The Whites sought a declaratory judgment that the regulations were void and unenforceable because they violated the declaration, but the Circuit Court determined that the rules were properly adopted. The Whites appealed, arguing that the adopted rules exceeded the association’s authority under the Property Owners’ Association Act, which permits adoption of rules and regulations except when those rules and regulations conflict with rights reserved to the owners by their declaration. Hearkening back to its decision in Sully Station, the Supreme Court once again concluded that the parking policy at issue conferred a license on unit owners in violation of the declaration’s express reservation to all unit owners of the right to use the common area. An association’s power to promulgate rules and regulations pursuant to authority granted under its bylaws is subject to a declaration’s reservation of rights to the association members; therefore, the parking regulations were invalid since they had the effect of "divest(ing) the unit owners of a property right granted in the Declaration that ‘runs with and binds the land.’"

The Manchester Oaks Case
Last year, the Supreme Court considered again some of these questions in Manchester Oaks Homeowners Assoc., Inc. v. Batt et al., 284 Va. 409 (2012). This time, the Court had to consider not only whether the property owners’ association violated its declaration when it assigned parking spaces on an unequal basis, but also whether the association validly amended its declaration to give itself the power to do so and whether the lower court, which ruled for the homeowners, correctly awarded legal fees and costs to the homeowners. We will discuss only the first question in this post.

This case, too, involved a townhome development subject to the POA in which some of the townhomes had garages and some did not, and in which there was a common area parking lot. The association adopted a policy restricting the use of certain parking spaces but then abandoned the policy once the plaintiffs filed suit in court. Then, the association adopted an amendment to its declaration to create the category of "Reserved Common Area" over which the association’s board of directors had the power to grant non-uniform licenses. The plaintiffs argued that the unequal treatment that would result from the association’s exercising its rights to license spaces to non-garaged lots violated the declaration and that the board members of the association breached their fiduciary duties.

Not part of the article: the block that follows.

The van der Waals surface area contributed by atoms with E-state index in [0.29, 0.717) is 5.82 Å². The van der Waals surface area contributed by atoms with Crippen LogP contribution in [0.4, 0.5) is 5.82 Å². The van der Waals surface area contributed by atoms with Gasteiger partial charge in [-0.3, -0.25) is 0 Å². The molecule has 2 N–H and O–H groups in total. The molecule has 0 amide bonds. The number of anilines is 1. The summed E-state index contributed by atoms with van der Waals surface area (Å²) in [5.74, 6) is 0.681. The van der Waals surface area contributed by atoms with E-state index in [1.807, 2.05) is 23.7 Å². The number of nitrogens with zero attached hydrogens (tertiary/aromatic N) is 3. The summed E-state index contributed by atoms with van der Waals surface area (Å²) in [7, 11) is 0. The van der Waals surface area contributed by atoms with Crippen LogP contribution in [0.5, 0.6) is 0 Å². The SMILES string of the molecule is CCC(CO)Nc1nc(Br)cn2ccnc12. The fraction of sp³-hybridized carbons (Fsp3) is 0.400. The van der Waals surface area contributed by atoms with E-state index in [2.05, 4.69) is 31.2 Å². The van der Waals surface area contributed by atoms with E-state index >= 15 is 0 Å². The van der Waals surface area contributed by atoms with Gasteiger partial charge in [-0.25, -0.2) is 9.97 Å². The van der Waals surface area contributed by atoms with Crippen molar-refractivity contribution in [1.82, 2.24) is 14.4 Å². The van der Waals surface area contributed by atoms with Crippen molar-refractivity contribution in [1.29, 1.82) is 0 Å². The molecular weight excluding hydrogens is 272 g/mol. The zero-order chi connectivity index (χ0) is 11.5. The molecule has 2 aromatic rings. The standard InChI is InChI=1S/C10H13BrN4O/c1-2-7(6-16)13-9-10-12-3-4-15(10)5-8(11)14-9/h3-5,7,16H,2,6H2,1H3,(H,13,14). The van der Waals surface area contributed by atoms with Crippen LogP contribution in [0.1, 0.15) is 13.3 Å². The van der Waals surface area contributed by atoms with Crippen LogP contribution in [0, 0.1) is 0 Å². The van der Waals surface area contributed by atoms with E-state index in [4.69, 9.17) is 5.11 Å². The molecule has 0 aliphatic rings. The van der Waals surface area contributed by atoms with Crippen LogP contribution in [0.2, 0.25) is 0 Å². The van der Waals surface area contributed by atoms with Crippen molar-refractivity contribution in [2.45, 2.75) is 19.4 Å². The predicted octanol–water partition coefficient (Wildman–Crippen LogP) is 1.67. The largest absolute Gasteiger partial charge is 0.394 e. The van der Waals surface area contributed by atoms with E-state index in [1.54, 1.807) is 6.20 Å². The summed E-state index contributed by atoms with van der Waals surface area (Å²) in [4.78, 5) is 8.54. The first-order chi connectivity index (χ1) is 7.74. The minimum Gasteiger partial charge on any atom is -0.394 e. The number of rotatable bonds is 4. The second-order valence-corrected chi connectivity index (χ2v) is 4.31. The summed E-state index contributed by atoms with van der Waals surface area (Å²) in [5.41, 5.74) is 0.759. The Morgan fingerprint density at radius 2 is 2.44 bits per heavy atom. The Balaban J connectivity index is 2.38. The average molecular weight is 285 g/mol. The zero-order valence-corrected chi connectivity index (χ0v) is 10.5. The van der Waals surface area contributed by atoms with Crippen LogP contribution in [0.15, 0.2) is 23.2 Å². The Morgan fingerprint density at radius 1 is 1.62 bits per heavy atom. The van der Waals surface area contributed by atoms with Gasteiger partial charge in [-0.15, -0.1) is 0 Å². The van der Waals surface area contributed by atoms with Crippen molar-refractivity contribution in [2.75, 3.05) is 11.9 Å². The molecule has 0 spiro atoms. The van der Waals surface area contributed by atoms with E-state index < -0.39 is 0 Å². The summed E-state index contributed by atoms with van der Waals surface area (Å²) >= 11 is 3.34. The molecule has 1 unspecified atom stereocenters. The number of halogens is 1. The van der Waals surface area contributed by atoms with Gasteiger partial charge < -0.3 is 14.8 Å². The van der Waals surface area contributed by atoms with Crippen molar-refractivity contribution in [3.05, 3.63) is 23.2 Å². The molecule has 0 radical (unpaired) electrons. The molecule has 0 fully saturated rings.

The Circuit Court found a number of problems with the purported amendment to the declaration so found it invalid. Therefore, it held that the reservation of parking spaces for some but not all members was discriminatory since all lot owners have an equal right to use the common areas.

On appeal, the association argued that, unlike the declaration at issue in Sully Station, discussed above, nothing in the language of the declaration for Manchester Oaks required it to assign parking spaces equally among units.

The Supreme Court disagreed with the association’s argument, explaining that the language in the declaration giving the association authority to grant lot owners the right to use one, two, or no spaces did not give it the right to treat different owners differently. In lieu of such express language in the declaration, the association must assign common area parking spaces equally to all unit owners, if at all, because "equality is inherent in the definition of common area." The Court upheld the judgment for the owners.

Lessons we can learn from these cases:

  1. Just because a policy seems fair to your board or association doesn’t necessarily mean that it is fair or legal. Refer to your governing documents, and, when in doubt, seek legal advice.


  2. Governing documents should be drafted to define clearly the common areas/elements and limited common areas/elements in your development, as well as what common elements may be converted into limited common elements and whether and how common areas/elements may be designated for the use of certain unit owners.
  3. Rules and regulations cannot be adopted pursuant to powers granted to the board in the bylaws if the rule or regulation would have the effect of divesting owners of rights in the common area/elements granted or reserved to them in the declaration.
  4. Unless the documents provide specific authorization, an association has no right to convert common elements to limited common elements or to assign rights to use common areas/elements unequally among lot/unit owners.